Iron ore prices fell for three consecutive weeks, analysts expected to not finish falling
2014-01-27 17: 40: 25
Editor in charge: Catherine
(From this newspaper) As the price of iron ore dropped to its lowest level in six and a half months, the commodity has been weakened for three consecutive weeks. Given that Chinese steel mills are unwilling to replenish their inventories during the Spring Festival holiday, iron ore prices will fall further, and analysts have therefore revised down their expectations for iron ore prices.
Due to weaker steel demand in China, the number one consumer, the price of iron ore, a raw material for steelmaking, has plummeted by nearly 8% since the beginning of this year. China's steel futures fell to an all-time low earlier last week, and then rose for the second day in a row last Friday, but analysts and traders expect this rally may not continue.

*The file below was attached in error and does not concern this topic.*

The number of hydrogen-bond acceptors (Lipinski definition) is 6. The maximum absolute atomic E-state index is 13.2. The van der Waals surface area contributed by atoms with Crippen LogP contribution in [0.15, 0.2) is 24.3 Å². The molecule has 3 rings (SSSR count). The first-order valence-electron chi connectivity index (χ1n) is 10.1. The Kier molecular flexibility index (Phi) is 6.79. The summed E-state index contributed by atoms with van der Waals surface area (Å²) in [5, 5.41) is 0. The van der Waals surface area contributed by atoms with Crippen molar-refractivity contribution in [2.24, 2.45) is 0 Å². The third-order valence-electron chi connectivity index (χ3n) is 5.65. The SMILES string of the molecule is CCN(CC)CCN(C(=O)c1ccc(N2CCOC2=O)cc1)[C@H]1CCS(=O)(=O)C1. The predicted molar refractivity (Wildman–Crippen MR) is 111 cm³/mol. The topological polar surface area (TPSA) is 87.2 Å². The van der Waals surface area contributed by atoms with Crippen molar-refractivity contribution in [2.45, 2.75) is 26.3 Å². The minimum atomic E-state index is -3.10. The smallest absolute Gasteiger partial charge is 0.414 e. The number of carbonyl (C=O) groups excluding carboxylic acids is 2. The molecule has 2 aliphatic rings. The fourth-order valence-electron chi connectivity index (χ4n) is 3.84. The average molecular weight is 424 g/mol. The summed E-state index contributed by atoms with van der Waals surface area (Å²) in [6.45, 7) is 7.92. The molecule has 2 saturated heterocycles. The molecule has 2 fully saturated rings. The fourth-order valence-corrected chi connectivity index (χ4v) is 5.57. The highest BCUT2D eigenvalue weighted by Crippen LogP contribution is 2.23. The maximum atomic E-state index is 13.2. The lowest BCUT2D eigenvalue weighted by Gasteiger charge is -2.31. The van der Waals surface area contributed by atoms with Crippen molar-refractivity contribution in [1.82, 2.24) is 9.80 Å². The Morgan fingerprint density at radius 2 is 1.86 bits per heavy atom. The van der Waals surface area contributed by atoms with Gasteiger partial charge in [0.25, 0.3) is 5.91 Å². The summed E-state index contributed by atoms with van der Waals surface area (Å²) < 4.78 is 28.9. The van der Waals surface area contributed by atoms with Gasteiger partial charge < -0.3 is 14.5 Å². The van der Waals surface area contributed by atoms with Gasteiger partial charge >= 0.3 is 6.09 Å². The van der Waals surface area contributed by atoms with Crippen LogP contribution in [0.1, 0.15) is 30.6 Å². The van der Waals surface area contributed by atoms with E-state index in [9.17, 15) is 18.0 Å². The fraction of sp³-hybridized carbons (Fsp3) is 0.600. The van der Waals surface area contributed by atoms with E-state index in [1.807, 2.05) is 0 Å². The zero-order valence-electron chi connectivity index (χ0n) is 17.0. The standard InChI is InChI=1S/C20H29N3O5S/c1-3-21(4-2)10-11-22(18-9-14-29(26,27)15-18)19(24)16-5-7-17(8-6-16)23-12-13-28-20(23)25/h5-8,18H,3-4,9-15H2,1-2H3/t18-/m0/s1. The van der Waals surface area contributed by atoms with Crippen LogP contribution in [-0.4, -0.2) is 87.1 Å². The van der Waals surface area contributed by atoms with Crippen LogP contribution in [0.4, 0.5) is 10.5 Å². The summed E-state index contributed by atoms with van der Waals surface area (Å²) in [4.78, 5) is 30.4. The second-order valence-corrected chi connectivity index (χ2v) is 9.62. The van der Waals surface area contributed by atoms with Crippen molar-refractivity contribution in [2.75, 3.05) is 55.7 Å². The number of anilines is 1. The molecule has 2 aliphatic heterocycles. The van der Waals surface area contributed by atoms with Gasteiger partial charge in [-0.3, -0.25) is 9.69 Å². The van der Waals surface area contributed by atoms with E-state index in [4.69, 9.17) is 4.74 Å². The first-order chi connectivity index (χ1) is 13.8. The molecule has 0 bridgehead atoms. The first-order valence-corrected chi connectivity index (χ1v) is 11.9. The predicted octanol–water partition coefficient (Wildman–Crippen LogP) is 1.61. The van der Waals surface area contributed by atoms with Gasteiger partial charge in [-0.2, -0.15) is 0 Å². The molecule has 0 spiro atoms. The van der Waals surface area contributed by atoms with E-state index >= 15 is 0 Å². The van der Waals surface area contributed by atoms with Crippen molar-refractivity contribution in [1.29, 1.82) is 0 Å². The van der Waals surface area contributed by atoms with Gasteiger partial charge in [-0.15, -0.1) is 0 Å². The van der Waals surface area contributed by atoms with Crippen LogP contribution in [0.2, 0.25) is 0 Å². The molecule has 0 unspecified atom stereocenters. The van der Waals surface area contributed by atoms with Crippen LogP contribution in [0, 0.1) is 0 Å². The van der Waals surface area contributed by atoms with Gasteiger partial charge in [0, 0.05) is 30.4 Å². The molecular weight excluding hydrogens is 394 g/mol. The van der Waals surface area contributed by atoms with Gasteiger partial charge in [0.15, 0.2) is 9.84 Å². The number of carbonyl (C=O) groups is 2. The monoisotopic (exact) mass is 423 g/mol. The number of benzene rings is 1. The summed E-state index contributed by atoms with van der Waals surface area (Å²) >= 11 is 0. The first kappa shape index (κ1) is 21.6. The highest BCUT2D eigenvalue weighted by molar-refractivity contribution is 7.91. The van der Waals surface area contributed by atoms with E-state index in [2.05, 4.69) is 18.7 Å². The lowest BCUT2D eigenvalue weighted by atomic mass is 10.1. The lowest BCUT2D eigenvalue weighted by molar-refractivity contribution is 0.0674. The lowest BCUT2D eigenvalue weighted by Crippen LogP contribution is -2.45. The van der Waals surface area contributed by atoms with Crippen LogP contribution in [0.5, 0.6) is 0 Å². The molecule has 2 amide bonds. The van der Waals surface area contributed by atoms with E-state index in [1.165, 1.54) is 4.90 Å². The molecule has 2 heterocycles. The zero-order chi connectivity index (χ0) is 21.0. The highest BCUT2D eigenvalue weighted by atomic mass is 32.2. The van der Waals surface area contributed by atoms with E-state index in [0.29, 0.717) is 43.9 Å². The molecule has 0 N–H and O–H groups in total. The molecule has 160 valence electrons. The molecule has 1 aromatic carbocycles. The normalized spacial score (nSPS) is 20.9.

Judy Zhu, an analyst at Standard Chartered Bank in Shanghai, pointed out: “Because the situation this year is different from the past five years, Chinese steel mills do not plan to restock before the Spring Festival holiday, so the price of iron ore will be further reduced 3- US$4. However, after the Spring Festival holiday, as steel mills gradually re-enter the market, the price of this commodity is expected to rebound."
The weakening of steel demand and the tightening of credit standards have prevented Chinese steel mills from increasing their iron ore inventories before this year's spring break (January 1 to February 31).
Previously, analysts at the Commonwealth Bank predicted that the price of iron ore may be between US$125-135 in the short term due to the Chinese New Year holiday. They also expect steel production to increase by about 5% this year, which is lower than the 8.5% increase last year.
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